So what makes a person like me buy a new pattern? Since my kids are grown and I have only grandsons to sew for, why do I gravitate towards cute little girls dresses? I haven't quite figured this out yet so this morning, after purchasing yet another dress pattern, I decided to analyze my purchase and figure out what made me click over to the website to buy it.
So this is Little Lizard King's Peggy Sue pattern. I've seen this pattern a few times and have always been attracted to it for 2 reasons...the bibbed area on the front is just the perfect setting to add a touch of embroidery and I love the no-gather (translated "less time") skirt.
So why have I not purchased this pattern before? I actually have no clue...so what "grabbed" me and made me click over to buy this pattern now?
This is what happened today: This morning, as I was drinking my coffee and scrolling through the awesome creations that magically show up on my Facebook wall overnight (my every-morning routine), I came across this post in the Little Lizard King Cafe (their private Facebook sewing group page). These adorable dresses were created by Heather Donaldson of Leslie's Lavish Boutique. Heather has somehow managed to combine quite a few of my very favorite things into these awesome dresses...pink, gingham, seersucker, eyelet, embroidery, and did I already mention pink? To me, these dresses are perfect! My eyes glazed over, I started salivating, and somewhere in the world, Liz King heard the cash register go "CHA-CHING!"
So now I have this visual in my head...all over the world there are millions of people just like me, sitting in front of their computers drinking coffee and scrolling through hundreds of thousands of posts and seeing that perfect item that someone has created with just the perfect combination of their favorite things that causes them to click over to the website and drop that pattern in their cart. Sip, click, CHA-CHING!!! (And the patterns-hoarded counter clicks up one more.) Truly, I'm saving them all up for the fabric/pattern apocalypse...I WILL be prepared when the time comes!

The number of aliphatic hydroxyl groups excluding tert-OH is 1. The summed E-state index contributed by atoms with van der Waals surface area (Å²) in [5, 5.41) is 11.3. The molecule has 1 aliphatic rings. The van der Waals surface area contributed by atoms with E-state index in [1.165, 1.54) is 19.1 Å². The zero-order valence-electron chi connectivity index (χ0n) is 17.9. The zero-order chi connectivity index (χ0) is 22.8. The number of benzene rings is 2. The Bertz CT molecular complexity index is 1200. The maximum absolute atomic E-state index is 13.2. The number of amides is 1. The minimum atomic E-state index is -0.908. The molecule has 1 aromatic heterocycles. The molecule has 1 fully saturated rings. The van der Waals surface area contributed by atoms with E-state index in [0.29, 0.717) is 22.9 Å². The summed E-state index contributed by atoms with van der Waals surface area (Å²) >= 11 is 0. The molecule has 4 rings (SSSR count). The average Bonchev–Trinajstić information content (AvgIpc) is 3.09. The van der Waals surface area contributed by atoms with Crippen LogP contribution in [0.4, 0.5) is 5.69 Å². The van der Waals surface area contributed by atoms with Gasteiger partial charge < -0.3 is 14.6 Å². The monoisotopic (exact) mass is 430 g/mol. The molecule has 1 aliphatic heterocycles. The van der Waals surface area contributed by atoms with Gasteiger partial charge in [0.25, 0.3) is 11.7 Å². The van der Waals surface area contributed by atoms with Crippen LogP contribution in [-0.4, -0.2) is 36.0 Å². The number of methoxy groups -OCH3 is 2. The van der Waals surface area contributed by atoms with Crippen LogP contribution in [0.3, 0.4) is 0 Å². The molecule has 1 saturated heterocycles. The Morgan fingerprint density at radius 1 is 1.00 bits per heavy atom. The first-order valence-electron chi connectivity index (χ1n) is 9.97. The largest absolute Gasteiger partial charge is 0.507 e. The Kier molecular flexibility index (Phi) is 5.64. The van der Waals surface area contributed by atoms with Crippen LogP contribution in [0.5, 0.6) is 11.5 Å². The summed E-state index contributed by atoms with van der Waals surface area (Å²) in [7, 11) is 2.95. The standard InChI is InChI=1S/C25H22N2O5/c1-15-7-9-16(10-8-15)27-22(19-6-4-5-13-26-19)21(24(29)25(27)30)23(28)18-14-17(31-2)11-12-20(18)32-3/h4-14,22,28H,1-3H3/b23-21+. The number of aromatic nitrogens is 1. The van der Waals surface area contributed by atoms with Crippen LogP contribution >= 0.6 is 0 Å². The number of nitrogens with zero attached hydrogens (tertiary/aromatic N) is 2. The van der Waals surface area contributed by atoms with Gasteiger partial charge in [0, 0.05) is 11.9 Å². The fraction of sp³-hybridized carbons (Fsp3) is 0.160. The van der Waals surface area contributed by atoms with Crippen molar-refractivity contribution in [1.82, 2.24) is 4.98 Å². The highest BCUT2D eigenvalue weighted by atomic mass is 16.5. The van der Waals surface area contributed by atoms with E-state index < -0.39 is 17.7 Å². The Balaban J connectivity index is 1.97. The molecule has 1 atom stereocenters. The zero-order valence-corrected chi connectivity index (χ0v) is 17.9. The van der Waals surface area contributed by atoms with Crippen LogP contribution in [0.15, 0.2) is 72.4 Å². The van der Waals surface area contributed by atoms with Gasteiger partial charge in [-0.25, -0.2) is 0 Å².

Don't forget to click over and check out Leslie's Lavish Boutique. Heather has created lots of awesome items! You can also stop by her Facebook fan page and say "hi!" She will be posting some modeled pictures of her adorable Peggy Sue dresses in the very near future.
I am posting these 2 stitches together since they are both take-offs of the single crochet. The best way to explain them is to contrast them.
Single Crochet Double Crochet Treble Crochet
ch 1 to turn ch 2 to turn ch 3 to turn
insert hook yo, insert hook yo 2 times, insert hook
yo, pull through yo, pull through yo, pull through
yo, pull through last 2 loops yo, pull through next 2 loops yo, pull through next 2 loops
yo, pull through last 2 loops yo, pull through next 2 loops
yo, pull through last 2 loops
As you can see, the major differences are:
1) how many chains you have to make when you turn
2) The yarn over (yo) step BEFORE you insert the hook
3) The number of loops left on your hook after you do the first pull through.
PRACTICE: To practice these steps, you will also need to adjust your foundation chain.
Double crochet: Instead of chaining 51 and starting in the 2nd chain from your hook, you will need to chain 52 and start in your third chain from your hook.
Treble crochet: Chain 53 and start in your third chain from hook.
On these stitches, your chain 2 or chain 3 will count as your first stitch.
Go ahead and crochet up your squares for your double crochet and treble crochet. Don't forget I'm available to answer any questions you have over on my Facebook page.
A note about tension and project sizing:
Everyone creates tension in their work in a different way...none of them right or wrong, just different. The important thing is that you keep this in mind while you are practicing and in the future when you follow a pattern. There will be times when you see someone else's work and wonder why theirs looks different than yours...it's all about the tension, yarn type, and pattern interpretation. Here is an example of what I mean: